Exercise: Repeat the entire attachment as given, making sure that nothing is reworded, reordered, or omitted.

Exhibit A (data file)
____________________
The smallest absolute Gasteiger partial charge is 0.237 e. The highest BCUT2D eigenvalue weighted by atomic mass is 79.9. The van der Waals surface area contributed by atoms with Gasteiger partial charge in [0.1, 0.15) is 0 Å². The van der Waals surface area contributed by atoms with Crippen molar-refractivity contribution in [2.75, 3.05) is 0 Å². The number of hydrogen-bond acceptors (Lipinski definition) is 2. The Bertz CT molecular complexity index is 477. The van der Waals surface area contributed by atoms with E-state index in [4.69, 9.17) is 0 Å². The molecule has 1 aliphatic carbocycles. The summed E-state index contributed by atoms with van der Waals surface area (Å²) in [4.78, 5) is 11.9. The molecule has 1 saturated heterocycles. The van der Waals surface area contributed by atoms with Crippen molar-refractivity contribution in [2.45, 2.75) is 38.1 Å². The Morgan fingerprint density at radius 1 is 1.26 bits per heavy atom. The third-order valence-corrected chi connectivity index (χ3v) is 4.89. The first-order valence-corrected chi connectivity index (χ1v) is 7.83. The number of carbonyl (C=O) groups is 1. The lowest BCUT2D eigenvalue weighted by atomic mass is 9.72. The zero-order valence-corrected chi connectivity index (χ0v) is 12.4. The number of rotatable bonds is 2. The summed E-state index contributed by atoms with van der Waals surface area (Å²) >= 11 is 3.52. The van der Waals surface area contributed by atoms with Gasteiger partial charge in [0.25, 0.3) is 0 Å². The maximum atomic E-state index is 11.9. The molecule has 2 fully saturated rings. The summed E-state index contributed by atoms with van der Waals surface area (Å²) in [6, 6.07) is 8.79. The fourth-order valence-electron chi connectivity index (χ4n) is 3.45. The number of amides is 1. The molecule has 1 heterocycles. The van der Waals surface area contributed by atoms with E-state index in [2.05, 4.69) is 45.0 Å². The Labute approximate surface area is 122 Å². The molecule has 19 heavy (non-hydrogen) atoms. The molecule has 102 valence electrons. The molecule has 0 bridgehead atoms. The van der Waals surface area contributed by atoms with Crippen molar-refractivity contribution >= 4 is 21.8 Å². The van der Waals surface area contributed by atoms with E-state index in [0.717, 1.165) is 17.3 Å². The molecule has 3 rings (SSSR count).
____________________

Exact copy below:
The smallest absolute Gasteiger partial charge is 0.237 e. The highest BCUT2D eigenvalue weighted by atomic mass is 79.9. The van der Waals surface area contributed by atoms with Gasteiger partial charge in [0.1, 0.15) is 0 Å². The van der Waals surface area contributed by atoms with Crippen molar-refractivity contribution in [2.75, 3.05) is 0 Å². The number of hydrogen-bond acceptors (Lipinski definition) is 2. The Bertz CT molecular complexity index is 477. The van der Waals surface area contributed by atoms with E-state index in [4.69, 9.17) is 0 Å². The molecule has 1 aliphatic carbocycles. The summed E-state index contributed by atoms with van der Waals surface area (Å²) in [4.78, 5) is 11.9. The molecule has 1 saturated heterocycles. The van der Waals surface area contributed by atoms with Crippen molar-refractivity contribution in [2.45, 2.75) is 38.1 Å². The Morgan fingerprint density at radius 1 is 1.26 bits per heavy atom. The third-order valence-corrected chi connectivity index (χ3v) is 4.89. The first-order valence-corrected chi connectivity index (χ1v) is 7.83. The number of carbonyl (C=O) groups is 1. The lowest BCUT2D eigenvalue weighted by atomic mass is 9.72. The zero-order valence-corrected chi connectivity index (χ0v) is 12.4. The number of rotatable bonds is 2. The summed E-state index contributed by atoms with van der Waals surface area (Å²) >= 11 is 3.52. The van der Waals surface area contributed by atoms with Gasteiger partial charge in [0.25, 0.3) is 0 Å². The maximum atomic E-state index is 11.9. The molecule has 2 fully saturated rings. The summed E-state index contributed by atoms with van der Waals surface area (Å²) in [6, 6.07) is 8.79. The fourth-order valence-electron chi connectivity index (χ4n) is 3.45. The number of amides is 1. The molecule has 1 heterocycles. The van der Waals surface area contributed by atoms with E-state index in [2.05, 4.69) is 45.0 Å². The Labute approximate surface area is 122 Å². The molecule has 19 heavy (non-hydrogen) atoms. The molecule has 102 valence electrons. The molecule has 0 bridgehead atoms. The van der Waals surface area contributed by atoms with Crippen molar-refractivity contribution >= 4 is 21.8 Å². The van der Waals surface area contributed by atoms with E-state index in [0.717, 1.165) is 17.3 Å². The molecule has 3 rings (SSSR count).